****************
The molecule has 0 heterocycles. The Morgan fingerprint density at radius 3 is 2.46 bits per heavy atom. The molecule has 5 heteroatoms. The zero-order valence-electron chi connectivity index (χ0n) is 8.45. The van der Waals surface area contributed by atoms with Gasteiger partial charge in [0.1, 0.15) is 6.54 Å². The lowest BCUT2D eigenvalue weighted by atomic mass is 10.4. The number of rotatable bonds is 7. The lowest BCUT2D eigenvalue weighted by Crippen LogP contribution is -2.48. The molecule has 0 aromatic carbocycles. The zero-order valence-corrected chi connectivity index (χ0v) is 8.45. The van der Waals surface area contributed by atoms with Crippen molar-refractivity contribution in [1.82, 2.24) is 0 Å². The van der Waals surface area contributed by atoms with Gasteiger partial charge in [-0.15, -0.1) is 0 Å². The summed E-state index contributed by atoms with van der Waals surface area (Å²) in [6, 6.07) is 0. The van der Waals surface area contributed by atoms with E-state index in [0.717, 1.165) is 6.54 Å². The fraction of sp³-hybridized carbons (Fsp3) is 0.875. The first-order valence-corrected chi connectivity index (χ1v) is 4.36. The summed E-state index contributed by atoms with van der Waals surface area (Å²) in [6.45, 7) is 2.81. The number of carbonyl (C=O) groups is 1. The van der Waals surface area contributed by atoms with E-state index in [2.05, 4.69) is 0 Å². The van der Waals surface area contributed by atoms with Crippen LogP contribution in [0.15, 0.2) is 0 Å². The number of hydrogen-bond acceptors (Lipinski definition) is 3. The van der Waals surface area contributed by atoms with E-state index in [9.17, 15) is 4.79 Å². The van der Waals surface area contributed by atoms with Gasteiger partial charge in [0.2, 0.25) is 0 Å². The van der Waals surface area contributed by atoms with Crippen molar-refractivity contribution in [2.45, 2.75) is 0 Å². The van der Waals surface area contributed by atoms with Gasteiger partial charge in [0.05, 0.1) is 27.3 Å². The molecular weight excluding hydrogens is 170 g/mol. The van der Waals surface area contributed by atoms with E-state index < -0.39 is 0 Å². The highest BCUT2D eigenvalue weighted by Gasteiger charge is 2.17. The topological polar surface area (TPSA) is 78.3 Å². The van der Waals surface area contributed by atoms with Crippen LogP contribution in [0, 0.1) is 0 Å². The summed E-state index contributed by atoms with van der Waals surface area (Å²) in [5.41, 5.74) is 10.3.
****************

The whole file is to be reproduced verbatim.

The molecule has 0 heterocycles. The Morgan fingerprint density at radius 3 is 2.46 bits per heavy atom. The molecule has 5 heteroatoms. The zero-order valence-electron chi connectivity index (χ0n) is 8.45. The van der Waals surface area contributed by atoms with Gasteiger partial charge in [0.1, 0.15) is 6.54 Å². The lowest BCUT2D eigenvalue weighted by atomic mass is 10.4. The number of rotatable bonds is 7. The lowest BCUT2D eigenvalue weighted by Crippen LogP contribution is -2.48. The molecule has 0 aromatic carbocycles. The zero-order valence-corrected chi connectivity index (χ0v) is 8.45. The van der Waals surface area contributed by atoms with Crippen molar-refractivity contribution in [1.82, 2.24) is 0 Å². The van der Waals surface area contributed by atoms with Gasteiger partial charge in [-0.15, -0.1) is 0 Å². The summed E-state index contributed by atoms with van der Waals surface area (Å²) in [6, 6.07) is 0. The van der Waals surface area contributed by atoms with E-state index in [0.717, 1.165) is 6.54 Å². The fraction of sp³-hybridized carbons (Fsp3) is 0.875. The first-order valence-corrected chi connectivity index (χ1v) is 4.36. The summed E-state index contributed by atoms with van der Waals surface area (Å²) in [6.45, 7) is 2.81. The number of carbonyl (C=O) groups is 1. The van der Waals surface area contributed by atoms with E-state index in [2.05, 4.69) is 0 Å². The van der Waals surface area contributed by atoms with Crippen LogP contribution in [0.15, 0.2) is 0 Å². The number of hydrogen-bond acceptors (Lipinski definition) is 3. The van der Waals surface area contributed by atoms with E-state index in [9.17, 15) is 4.79 Å². The van der Waals surface area contributed by atoms with Gasteiger partial charge in [0.2, 0.25) is 0 Å². The van der Waals surface area contributed by atoms with Crippen molar-refractivity contribution in [2.45, 2.75) is 0 Å². The van der Waals surface area contributed by atoms with Gasteiger partial charge in [0.05, 0.1) is 27.3 Å². The molecular weight excluding hydrogens is 170 g/mol. The van der Waals surface area contributed by atoms with E-state index < -0.39 is 0 Å². The highest BCUT2D eigenvalue weighted by Gasteiger charge is 2.17. The topological polar surface area (TPSA) is 78.3 Å². The van der Waals surface area contributed by atoms with Crippen LogP contribution in [0, 0.1) is 0 Å². The summed E-state index contributed by atoms with van der Waals surface area (Å²) in [5.41, 5.74) is 10.3.